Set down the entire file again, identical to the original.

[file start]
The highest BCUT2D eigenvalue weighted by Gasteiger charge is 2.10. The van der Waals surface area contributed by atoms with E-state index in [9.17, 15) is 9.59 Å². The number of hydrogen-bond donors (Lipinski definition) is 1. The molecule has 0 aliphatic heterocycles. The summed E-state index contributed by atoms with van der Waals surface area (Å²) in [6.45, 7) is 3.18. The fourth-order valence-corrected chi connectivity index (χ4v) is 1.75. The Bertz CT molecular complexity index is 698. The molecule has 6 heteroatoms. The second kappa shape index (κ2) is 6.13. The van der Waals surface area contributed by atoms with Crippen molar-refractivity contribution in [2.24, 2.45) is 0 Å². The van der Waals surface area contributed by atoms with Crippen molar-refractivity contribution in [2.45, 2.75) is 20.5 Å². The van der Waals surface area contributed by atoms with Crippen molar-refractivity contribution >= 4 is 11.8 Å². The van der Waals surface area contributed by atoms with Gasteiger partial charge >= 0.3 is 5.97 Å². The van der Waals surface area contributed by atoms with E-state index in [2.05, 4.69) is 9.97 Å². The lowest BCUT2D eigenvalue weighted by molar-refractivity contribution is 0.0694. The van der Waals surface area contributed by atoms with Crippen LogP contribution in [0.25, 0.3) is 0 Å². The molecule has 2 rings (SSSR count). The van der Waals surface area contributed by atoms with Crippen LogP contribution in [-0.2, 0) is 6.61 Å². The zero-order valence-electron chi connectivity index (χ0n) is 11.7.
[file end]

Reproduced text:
The highest BCUT2D eigenvalue weighted by Gasteiger charge is 2.10. The van der Waals surface area contributed by atoms with E-state index in [9.17, 15) is 9.59 Å². The number of hydrogen-bond donors (Lipinski definition) is 1. The molecule has 0 aliphatic heterocycles. The summed E-state index contributed by atoms with van der Waals surface area (Å²) in [6.45, 7) is 3.18. The fourth-order valence-corrected chi connectivity index (χ4v) is 1.75. The Bertz CT molecular complexity index is 698. The molecule has 6 heteroatoms. The second kappa shape index (κ2) is 6.13. The van der Waals surface area contributed by atoms with Crippen molar-refractivity contribution in [2.24, 2.45) is 0 Å². The van der Waals surface area contributed by atoms with Crippen molar-refractivity contribution in [2.45, 2.75) is 20.5 Å². The van der Waals surface area contributed by atoms with Crippen molar-refractivity contribution >= 4 is 11.8 Å². The van der Waals surface area contributed by atoms with Gasteiger partial charge >= 0.3 is 5.97 Å². The van der Waals surface area contributed by atoms with E-state index in [2.05, 4.69) is 9.97 Å². The lowest BCUT2D eigenvalue weighted by molar-refractivity contribution is 0.0694. The van der Waals surface area contributed by atoms with Crippen LogP contribution in [0.25, 0.3) is 0 Å². The molecule has 2 rings (SSSR count). The van der Waals surface area contributed by atoms with Crippen LogP contribution in [-0.2, 0) is 6.61 Å². The zero-order valence-electron chi connectivity index (χ0n) is 11.7.